What is value?


Hierarchy-of-Customer-Value

What is value?

Discussing why customers choose cheaper products and services with other plumbing professionals I discovered there is a huge discourse with the description of value. There are a surprisingly high number of professionals in the trades that do not understand what is perceived value, what an expectation is, and what is valuable to a customer. Many professionals have a difficult time understanding these things belong to the customer and we have very little to do with deciding what is important to a customer. You can suggest to the customer other things that they may consider value however if it is not value to them it is irrelevant.

At times it is confusing to decipher between value and what is an expectation. For some strange reason professionals will place an expectation as value and try to force a customer to believe that it is a value. Some examples of customer expectations; the customer expects the business to send out someone that is experienced. The customer expects the business to send a professional and have the ability to take care of the problem. The customer expects you to send a representative that is not an alcoholic, thief, drug user, or a felon. During the 1990s a gimmick was taught as a value, and that was wearing booties in a customer’s home. The professional wears the booties to protect the customer’s floors a superlative idea and concept. However, the customer expects you to protect their floors. They do not expect you to wear your muddy shoes and walk all over the carpet. The customer does not expect you to track and tar from the road all over their floors. The customer expects you to be a professional and not damage anything in their home. Another expectation that many professionals consider as value; is warranty and when a warranty is industry standard it is no longer value but may be valuable. An extended warranty could be considered a value to people who find a warranty valuable.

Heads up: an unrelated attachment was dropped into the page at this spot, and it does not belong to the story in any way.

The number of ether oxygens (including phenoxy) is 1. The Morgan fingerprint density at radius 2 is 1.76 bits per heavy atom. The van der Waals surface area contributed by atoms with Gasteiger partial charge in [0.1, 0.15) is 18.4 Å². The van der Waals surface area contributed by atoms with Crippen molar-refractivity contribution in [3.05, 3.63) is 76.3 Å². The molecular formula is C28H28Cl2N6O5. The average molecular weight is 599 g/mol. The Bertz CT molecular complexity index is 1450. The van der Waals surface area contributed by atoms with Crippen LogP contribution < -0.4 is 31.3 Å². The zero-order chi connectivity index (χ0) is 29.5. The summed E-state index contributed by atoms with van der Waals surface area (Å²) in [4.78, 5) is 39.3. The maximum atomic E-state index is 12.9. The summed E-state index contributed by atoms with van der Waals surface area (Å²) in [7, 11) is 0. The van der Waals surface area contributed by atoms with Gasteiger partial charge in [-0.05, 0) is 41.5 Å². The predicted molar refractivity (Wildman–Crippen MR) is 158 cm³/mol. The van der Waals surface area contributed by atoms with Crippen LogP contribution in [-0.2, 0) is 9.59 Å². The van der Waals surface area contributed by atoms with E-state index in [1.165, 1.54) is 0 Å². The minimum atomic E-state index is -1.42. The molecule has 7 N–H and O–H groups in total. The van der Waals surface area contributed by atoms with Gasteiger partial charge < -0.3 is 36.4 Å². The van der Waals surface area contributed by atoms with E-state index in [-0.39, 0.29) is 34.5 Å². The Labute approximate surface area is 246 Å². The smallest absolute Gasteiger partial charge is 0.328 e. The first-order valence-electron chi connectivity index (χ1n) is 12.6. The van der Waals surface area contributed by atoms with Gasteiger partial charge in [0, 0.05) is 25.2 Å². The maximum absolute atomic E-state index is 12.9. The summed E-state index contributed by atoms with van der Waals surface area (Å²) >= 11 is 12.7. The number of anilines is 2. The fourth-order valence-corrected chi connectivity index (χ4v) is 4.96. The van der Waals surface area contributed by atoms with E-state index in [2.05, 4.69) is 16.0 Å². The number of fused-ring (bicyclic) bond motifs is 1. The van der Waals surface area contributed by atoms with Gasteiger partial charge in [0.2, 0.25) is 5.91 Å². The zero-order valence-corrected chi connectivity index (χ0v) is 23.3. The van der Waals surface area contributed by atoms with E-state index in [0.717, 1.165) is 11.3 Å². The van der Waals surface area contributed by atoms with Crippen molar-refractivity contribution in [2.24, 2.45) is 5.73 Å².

These are expectations they are not the value. However they may be valuable to the customer. These items should not be thought of as it value and presented in a different way than value. An expectation is something that a customer expects from any and all service providers. Expectation could be defined as value added. Adding expectations to the customer’s perceived value is very valuable, and adds to what the customer receives from you.

Value is perceived and the customer holds the key and determines what their value is. Each customer may and most likely will have a different idea or concept of what value is to them. The problem is service providers will guess what they believe the customer’s perceived value is and try to drive that as a reason to purchase products and services. When that value does not match or is aligned with the customer’s idea of value you limit your chances to help influence a decision to purchase your products and service. What happens is the customer and you are not Seeing Eye to eye or on the same level.

This increases the percentages that the customer will not understand your solution as being a best choice for him or her. The customer does not believe you’re on the same page and therefore you cannot possibly understand their wants, needs and desires. This leaves the responsibility of purchasing a product on the customer versus taking your recommendation.